The Wrestler (Darren Aronofsky, 2008)


It’s been called Mickey Rourke’s big comeback role, his resurrection as an actor after years spent in professional and personal purgatory.  I’m in no position to say whether the role of Randy “The Ram” Robinson is a return to form for Rourke, because frankly I’m just not familiar with his earlier work, neither from when he was a well-regarded actor in the 80s nor in the 90s when he returned to boxing and made one ill-advised acting decision after another (“90s sucked,” his Randy tells Cassidy (Marisa Tomei) over beers.  Indeed).  So I can only take critics’ or Mickey Rourke fans’ word for it that this is the comeback performance being hyped all over town.  Well shit, it certainly feels like a comeback performance.  Not just because it’s a great performance from an actor who hasn’t done much in a while (because it is a great performance, one that might go down as one of the seminal performances of this young century), but because this portrait of Randy the Ram embodies just about every aspect of a comeback – a fall from grace and a rise from the ashes, complete with layer upon layer of pain, both physical and emotional, being exerted on this man from a society that’s rejected him, and from himself.  It’s remarkable how the story of a broken-down man’s rise from the abyss avoids almost every cliché of the sports movie or the overcoming-adversity movie.  I never knew such an oft-used formula could be so natural, and it’s all thanks to, yes, the professional resurrection of Mickey Rourke.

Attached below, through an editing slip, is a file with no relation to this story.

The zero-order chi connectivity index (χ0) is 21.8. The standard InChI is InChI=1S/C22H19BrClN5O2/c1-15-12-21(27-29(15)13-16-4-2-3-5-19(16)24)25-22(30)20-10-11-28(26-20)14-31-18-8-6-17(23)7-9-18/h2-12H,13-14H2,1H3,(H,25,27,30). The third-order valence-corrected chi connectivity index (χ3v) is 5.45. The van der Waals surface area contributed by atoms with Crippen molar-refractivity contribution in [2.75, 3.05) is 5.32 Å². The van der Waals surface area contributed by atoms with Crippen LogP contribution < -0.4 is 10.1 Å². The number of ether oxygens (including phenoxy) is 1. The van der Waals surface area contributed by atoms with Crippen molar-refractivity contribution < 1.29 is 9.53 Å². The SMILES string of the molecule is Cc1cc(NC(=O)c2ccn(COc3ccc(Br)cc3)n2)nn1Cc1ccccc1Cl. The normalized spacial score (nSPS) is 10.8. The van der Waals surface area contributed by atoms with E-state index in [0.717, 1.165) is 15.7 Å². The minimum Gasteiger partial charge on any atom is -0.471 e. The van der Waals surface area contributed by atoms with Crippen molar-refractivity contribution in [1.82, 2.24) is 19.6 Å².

Pro wrestling’s probably one of the dumbest things ever invented.  I thought that for years before seeing Darren Aronofsky’s movie, and I still think that after seeing the movie.  Just the thought of ravenous men of the lowest common denominator rooting for so-called wrestlers who aren’t even fighting an actual fight and choreograph every punch, chair slam, and even fight outcome, is just fucking retarded.  I love sports, I love movies, but when they mix, the result is most often a clichéd, predictable, boring shit-fest.  So who knew that Darren Aronofsky could buck that trend with a movie about, of all things, a fake sport?  Actually, now I know better than to use the word “fake” so freely.  The fight’s staged, the “winner” of the fight is decided long before the so-called combatants enter the ring, and even some of the punches are fake, but some things, like a staple gun in the bicep or a cut on the eyelid or being thrown from the ring into the crowd or beating the shit out of an opponent with a prosthetic leg, just can’t be faked.  It’s still stupid as hell, but at least I know now that this shit hurts.  I’m not sure how much of Mickey Rourke’s performance in the ring was real, how many of the stunts were actually done by him, how much of a beating he himself took (and it wouldn’t surprise me if it was a lot – the man’s not young anymore, but boy is he still ripped), but hell, I was convinced that there’s nothing fake about all the blood and body aches and beatings that these wrestlers take after seeing Randy the Ram putting himself through the emotional and physical grinder.  Wrestling’s still stupid, but for the Ram and his fans, it’s still a way of life.  The fans dig the sheer brutality, and Randy knows how to oblige them.  In the ring, the Ram and his opponents are like animals, mortal enemies bent on the other’s destruction, but backstage, we get a glimpse of the fascinating camaraderie between the wrestlers as they agree on how the upcoming fight’s gonna go down, sell each other ‘roids like it’s candy, and the “loser” of a fight gives the “winner” a heap of praise and a pat on the back for another show-stopping performance.  Even while hitting each other with folding chairs and throwing each other into barbed wire, it’s just another day at the office, and Aronofsky’s miminalist style, taking us around every makeshift dressing room in various union halls and high schools and these wrestlers’ (co-workers’) preparations with documentary-like detail, gives a semblance of reality to a form of entertainment that’s so often called fake.  Could Aronofsky and his writer, Robert Siegel, have laid off the over-emphasis on Randy’s moral quandary of wrestling vs. health maintenance a little?  Sure.  Scenes like the one where Randy observes the sad state of other retired wrestlers at an autograph signing with quiet dread and horror overdoes it a little, but even then, to see what becomes of these ‘roided out entertainers in a “fake” sport, is shocking and disturbing nonetheless.